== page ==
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In my native language, we have this idiom - "to cross a hairline bridge", meaning, one has successfully avoided getting in trouble or a dangerous situation miraculously.

Is there an idiom or expression in English that means the same thing?

  1. He was driving at 200 mph on the road when a truck coming from the opposite direction lost control and turned over, coming towards him. At the last moment, he managed to steer the wheel, thus saving his life. he certainly crossed a hairline bridge.
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3 Answers 3

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"He managed to steer the wheel, thus saving his life. He certainly avoided disaster by the skin of his teeth." (From The Phrase Finder.)

Narrowly; barely. Usually used in regard to a narrow escape from a disaster.

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The English expressions a narrow shave (or a close shave) and a close call both refer to a narrow escape from danger.

https://idioms.thefreedictionary.com/a+close+shave

https://idioms.thefreedictionary.com/a+close+call

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    This is good. You might also consider "dodge the bullet", which is a verb phrase like OP's original and suggests an improbably lucky escape. Sep 12, 2018 at 15:19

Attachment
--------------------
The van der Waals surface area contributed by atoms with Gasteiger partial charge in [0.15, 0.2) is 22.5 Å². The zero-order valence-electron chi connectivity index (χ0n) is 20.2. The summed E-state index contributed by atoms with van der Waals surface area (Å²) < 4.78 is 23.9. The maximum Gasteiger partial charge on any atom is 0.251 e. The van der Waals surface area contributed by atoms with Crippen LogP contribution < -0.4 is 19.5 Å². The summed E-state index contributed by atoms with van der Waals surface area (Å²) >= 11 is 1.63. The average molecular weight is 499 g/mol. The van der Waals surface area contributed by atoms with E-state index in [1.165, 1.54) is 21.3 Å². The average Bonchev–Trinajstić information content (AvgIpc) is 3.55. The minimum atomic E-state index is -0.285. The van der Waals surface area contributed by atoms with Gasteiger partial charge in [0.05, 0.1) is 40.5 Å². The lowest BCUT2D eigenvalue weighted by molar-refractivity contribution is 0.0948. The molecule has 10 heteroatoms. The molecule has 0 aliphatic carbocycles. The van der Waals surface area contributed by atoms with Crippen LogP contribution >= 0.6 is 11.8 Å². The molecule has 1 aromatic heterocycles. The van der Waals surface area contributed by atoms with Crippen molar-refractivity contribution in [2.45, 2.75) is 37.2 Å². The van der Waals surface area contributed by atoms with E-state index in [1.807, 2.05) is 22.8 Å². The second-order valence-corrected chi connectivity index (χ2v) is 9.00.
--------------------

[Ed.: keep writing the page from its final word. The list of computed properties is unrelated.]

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    "Narrow escape" seems like a good suggestion on its own, echoing the thinness of the OP's phrase. But "narrow shave" sounds like an error to me—it should be either "narrow escape" or "close shave", not a combination of the two.
    – 1006a
    Sep 12, 2018 at 16:01
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    @1006a - Indeed, I think you're right: close shave is more common than narrow shave, although the Ngram shows that both are in use. Interestingly enough, quite a few of the hits for "narrow shave" trace back to lore on the Titanic. Evidently, one crew member testified that, after hitting the iceberg, "I thought it was a narrow shave." That quote seems to have made its way into many books.
    – J.R.
    Sep 12, 2018 at 20:51
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The following might be a literal translation:

"He walked a tightrope."

If you want to imply that he skillfully managed to achieve an unlikely outcome:

"He threaded the needle."

If you want to emphasize the role of luck, instead of his skill:

"He got lucky."

If you want to emphasize the miraculous aspect:

"God was with him."

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  • We also have "balanced on the edge of a knife".
    – Joshua
    Jun 14, 2021 at 18:41

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